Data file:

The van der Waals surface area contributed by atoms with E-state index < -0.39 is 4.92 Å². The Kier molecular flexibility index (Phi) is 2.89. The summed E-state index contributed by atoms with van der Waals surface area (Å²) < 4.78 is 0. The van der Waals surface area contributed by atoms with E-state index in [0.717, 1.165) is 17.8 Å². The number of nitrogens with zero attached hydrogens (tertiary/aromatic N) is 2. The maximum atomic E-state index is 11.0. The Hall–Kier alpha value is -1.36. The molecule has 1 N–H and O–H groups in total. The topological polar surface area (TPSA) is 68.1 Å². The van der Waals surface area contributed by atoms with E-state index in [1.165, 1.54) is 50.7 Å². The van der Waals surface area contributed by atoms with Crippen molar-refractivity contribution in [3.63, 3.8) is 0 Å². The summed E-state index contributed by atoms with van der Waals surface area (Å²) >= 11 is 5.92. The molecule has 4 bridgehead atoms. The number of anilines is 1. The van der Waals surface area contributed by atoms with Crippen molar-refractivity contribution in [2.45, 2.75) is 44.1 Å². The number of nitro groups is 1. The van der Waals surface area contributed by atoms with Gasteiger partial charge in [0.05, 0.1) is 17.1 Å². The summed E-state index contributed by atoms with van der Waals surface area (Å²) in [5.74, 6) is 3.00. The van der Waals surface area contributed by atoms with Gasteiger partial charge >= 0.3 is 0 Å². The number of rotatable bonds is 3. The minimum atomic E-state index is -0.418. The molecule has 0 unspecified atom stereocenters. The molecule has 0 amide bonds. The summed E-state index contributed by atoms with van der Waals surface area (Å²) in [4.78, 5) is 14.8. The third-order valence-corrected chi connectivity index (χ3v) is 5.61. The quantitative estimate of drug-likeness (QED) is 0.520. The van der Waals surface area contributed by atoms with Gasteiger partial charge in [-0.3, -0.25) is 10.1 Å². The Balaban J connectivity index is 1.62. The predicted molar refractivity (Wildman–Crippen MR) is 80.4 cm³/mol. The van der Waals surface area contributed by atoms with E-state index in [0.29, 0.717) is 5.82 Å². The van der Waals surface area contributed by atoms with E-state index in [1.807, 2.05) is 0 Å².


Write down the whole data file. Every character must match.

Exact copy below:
The van der Waals surface area contributed by atoms with E-state index < -0.39 is 4.92 Å². The Kier molecular flexibility index (Phi) is 2.89. The summed E-state index contributed by atoms with van der Waals surface area (Å²) < 4.78 is 0. The van der Waals surface area contributed by atoms with E-state index in [0.717, 1.165) is 17.8 Å². The number of nitrogens with zero attached hydrogens (tertiary/aromatic N) is 2. The maximum atomic E-state index is 11.0. The Hall–Kier alpha value is -1.36. The molecule has 1 N–H and O–H groups in total. The topological polar surface area (TPSA) is 68.1 Å². The van der Waals surface area contributed by atoms with E-state index in [1.165, 1.54) is 50.7 Å². The van der Waals surface area contributed by atoms with Crippen molar-refractivity contribution in [3.63, 3.8) is 0 Å². The summed E-state index contributed by atoms with van der Waals surface area (Å²) >= 11 is 5.92. The molecule has 4 bridgehead atoms. The number of anilines is 1. The van der Waals surface area contributed by atoms with Crippen molar-refractivity contribution in [2.45, 2.75) is 44.1 Å². The number of nitro groups is 1. The van der Waals surface area contributed by atoms with Gasteiger partial charge in [0.05, 0.1) is 17.1 Å². The summed E-state index contributed by atoms with van der Waals surface area (Å²) in [5.74, 6) is 3.00. The van der Waals surface area contributed by atoms with Gasteiger partial charge >= 0.3 is 0 Å². The number of rotatable bonds is 3. The minimum atomic E-state index is -0.418. The molecule has 0 unspecified atom stereocenters. The molecule has 0 amide bonds. The summed E-state index contributed by atoms with van der Waals surface area (Å²) in [4.78, 5) is 14.8. The third-order valence-corrected chi connectivity index (χ3v) is 5.61. The quantitative estimate of drug-likeness (QED) is 0.520. The van der Waals surface area contributed by atoms with Gasteiger partial charge in [-0.3, -0.25) is 10.1 Å². The Balaban J connectivity index is 1.62. The predicted molar refractivity (Wildman–Crippen MR) is 80.4 cm³/mol. The van der Waals surface area contributed by atoms with E-state index in [0.29, 0.717) is 5.82 Å². The van der Waals surface area contributed by atoms with E-state index in [1.807, 2.05) is 0 Å².